MGM's "Respect," the Aretha Franklin biopic starring Jennifer Hudson, is still scheduled to open in theaters in August, as is "CODA," a crowd-pleasing coming-of-age tale that Apple TV Plus picked up at Sundance. Along with "Stillwater," an international thriller starring Matt Damon that opens in July, they exemplify the kind of movie that Hollywood has increasingly ceded to streaming - a strategic mistake, according to Patrick Corcoran, vice president and chief communications officer at the National Association of Theater Owners (NATO).

"Look at the ratings for the Oscars and the Golden Globes, and think about what movies got talked about, and for how long," Corcoran says, adding that a film's theatrical presence is still "vital" to creating awareness. Without it, he observes, "movies have been missing from the cultural conversation, big and small."

Case in point: a popular subgenre of the summer sleeper hit genre, the teen raunch-com, with "American Pie" and "Superbad" acknowledged classics of the form. The new movie "Plan B," about two girls on the hunt for a morning-after pill in the exurbs of South Dakota, has all the trappings to become a similarly beloved breakout hit. But it's available only on Hulu, meaning that even if it's a success for the streamer in terms of views and subscriptions, it has little chance of achieving the pop-zeitgeist liftoff that a national theatrical run still provides. ("Plan B" is showing for one week in a theater in Burbank, Calif.)

In recent weeks, NATO's CEO, John Fithian, has been meeting with studio executives to encourage them to make a wide range of movies available to theaters, not just the "F9s" and "Suicide Squads" of the world. "We have big movies that bring in big audiences, but the overall audience is made up of small audiences that add up to a big audience," Corcoran says. "We don't want to send a message that this (type of movie) isn't here for you. And you never know what's going to break out and ... become a huge movie."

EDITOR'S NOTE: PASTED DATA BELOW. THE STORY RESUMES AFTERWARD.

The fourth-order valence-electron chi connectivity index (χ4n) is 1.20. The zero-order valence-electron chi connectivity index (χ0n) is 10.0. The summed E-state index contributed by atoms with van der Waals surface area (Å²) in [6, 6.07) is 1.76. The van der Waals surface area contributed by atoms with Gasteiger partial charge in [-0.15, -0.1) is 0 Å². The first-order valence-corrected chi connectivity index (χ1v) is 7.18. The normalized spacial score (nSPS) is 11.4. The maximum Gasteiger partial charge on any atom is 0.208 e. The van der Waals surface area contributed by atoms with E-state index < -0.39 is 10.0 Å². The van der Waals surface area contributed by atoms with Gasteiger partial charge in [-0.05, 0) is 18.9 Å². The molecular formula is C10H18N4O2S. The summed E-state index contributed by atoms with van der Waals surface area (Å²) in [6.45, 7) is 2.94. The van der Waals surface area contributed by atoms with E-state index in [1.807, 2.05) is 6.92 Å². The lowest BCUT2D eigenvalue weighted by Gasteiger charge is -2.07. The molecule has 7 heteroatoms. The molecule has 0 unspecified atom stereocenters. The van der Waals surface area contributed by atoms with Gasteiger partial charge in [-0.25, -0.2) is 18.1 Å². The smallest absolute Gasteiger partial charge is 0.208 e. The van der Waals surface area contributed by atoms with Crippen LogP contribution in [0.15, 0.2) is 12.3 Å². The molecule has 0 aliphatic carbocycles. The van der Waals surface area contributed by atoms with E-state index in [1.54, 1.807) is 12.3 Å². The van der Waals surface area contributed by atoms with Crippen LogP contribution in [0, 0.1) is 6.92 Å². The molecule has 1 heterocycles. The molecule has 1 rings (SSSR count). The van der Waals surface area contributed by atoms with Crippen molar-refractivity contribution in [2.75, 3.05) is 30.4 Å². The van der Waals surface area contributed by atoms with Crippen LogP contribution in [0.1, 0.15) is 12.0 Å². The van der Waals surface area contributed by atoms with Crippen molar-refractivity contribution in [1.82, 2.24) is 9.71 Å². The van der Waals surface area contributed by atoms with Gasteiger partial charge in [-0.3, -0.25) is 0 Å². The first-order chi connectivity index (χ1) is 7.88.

NATO has been closely monitoring audience expectations and comfort levels that have been in a near-constant state of evolution since theaters shuttered more than a year ago. According to the most recent poll conducted by National Research Group, 73 percent of 900 respondents felt "comfortable or very comfortable" with returning to theaters now.

Health and safety are, naturally, a key concern. But so are the movies themselves. If Hollywood has any hope of achieving the $11 billion in box office it earned before the pandemic - and stopping the slide in admissions that started more than a decade ago - it must recommit to the kind of midrange comedies and dramas that millions of people mean when they say "movie."

"It's not that people don't want to go to the movie theater, it's that there's not enough of what they want to see," Corcoran says. "That's why we need that range of movies. We need everything, frankly."